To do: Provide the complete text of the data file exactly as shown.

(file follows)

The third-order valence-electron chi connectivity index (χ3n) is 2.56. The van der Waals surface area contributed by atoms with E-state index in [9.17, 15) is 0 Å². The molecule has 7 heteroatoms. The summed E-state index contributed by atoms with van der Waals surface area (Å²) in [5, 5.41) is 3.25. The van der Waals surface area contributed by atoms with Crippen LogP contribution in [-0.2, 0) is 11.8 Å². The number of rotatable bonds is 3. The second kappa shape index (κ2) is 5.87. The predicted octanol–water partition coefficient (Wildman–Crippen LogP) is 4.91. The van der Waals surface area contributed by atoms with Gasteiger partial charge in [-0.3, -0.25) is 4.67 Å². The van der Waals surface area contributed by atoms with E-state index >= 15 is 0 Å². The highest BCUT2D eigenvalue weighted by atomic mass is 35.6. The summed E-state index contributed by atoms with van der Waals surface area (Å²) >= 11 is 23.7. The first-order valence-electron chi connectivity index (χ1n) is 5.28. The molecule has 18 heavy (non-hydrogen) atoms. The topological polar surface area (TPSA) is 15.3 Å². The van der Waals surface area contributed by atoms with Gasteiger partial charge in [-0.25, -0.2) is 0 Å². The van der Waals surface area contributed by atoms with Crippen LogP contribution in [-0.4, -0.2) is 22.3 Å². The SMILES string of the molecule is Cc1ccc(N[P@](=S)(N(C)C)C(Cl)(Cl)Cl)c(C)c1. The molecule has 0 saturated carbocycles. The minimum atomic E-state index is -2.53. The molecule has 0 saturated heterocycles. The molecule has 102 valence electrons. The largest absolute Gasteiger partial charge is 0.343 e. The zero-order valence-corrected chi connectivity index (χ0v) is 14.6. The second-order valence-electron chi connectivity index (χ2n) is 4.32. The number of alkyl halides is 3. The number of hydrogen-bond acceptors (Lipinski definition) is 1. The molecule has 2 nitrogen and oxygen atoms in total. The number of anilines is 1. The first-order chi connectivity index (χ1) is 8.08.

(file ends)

The third-order valence-electron chi connectivity index (χ3n) is 2.56. The van der Waals surface area contributed by atoms with E-state index in [9.17, 15) is 0 Å². The molecule has 7 heteroatoms. The summed E-state index contributed by atoms with van der Waals surface area (Å²) in [5, 5.41) is 3.25. The van der Waals surface area contributed by atoms with Crippen LogP contribution in [-0.2, 0) is 11.8 Å². The number of rotatable bonds is 3. The second kappa shape index (κ2) is 5.87. The predicted octanol–water partition coefficient (Wildman–Crippen LogP) is 4.91. The van der Waals surface area contributed by atoms with Gasteiger partial charge in [-0.3, -0.25) is 4.67 Å². The van der Waals surface area contributed by atoms with E-state index >= 15 is 0 Å². The highest BCUT2D eigenvalue weighted by atomic mass is 35.6. The summed E-state index contributed by atoms with van der Waals surface area (Å²) >= 11 is 23.7. The first-order valence-electron chi connectivity index (χ1n) is 5.28. The molecule has 18 heavy (non-hydrogen) atoms. The topological polar surface area (TPSA) is 15.3 Å². The van der Waals surface area contributed by atoms with Gasteiger partial charge in [-0.25, -0.2) is 0 Å². The van der Waals surface area contributed by atoms with Crippen LogP contribution in [-0.4, -0.2) is 22.3 Å². The SMILES string of the molecule is Cc1ccc(N[P@](=S)(N(C)C)C(Cl)(Cl)Cl)c(C)c1. The molecule has 0 saturated carbocycles. The minimum atomic E-state index is -2.53. The molecule has 0 saturated heterocycles. The molecule has 102 valence electrons. The largest absolute Gasteiger partial charge is 0.343 e. The zero-order valence-corrected chi connectivity index (χ0v) is 14.6. The second-order valence-electron chi connectivity index (χ2n) is 4.32. The number of alkyl halides is 3. The number of hydrogen-bond acceptors (Lipinski definition) is 1. The molecule has 2 nitrogen and oxygen atoms in total. The number of anilines is 1. The first-order chi connectivity index (χ1) is 8.08.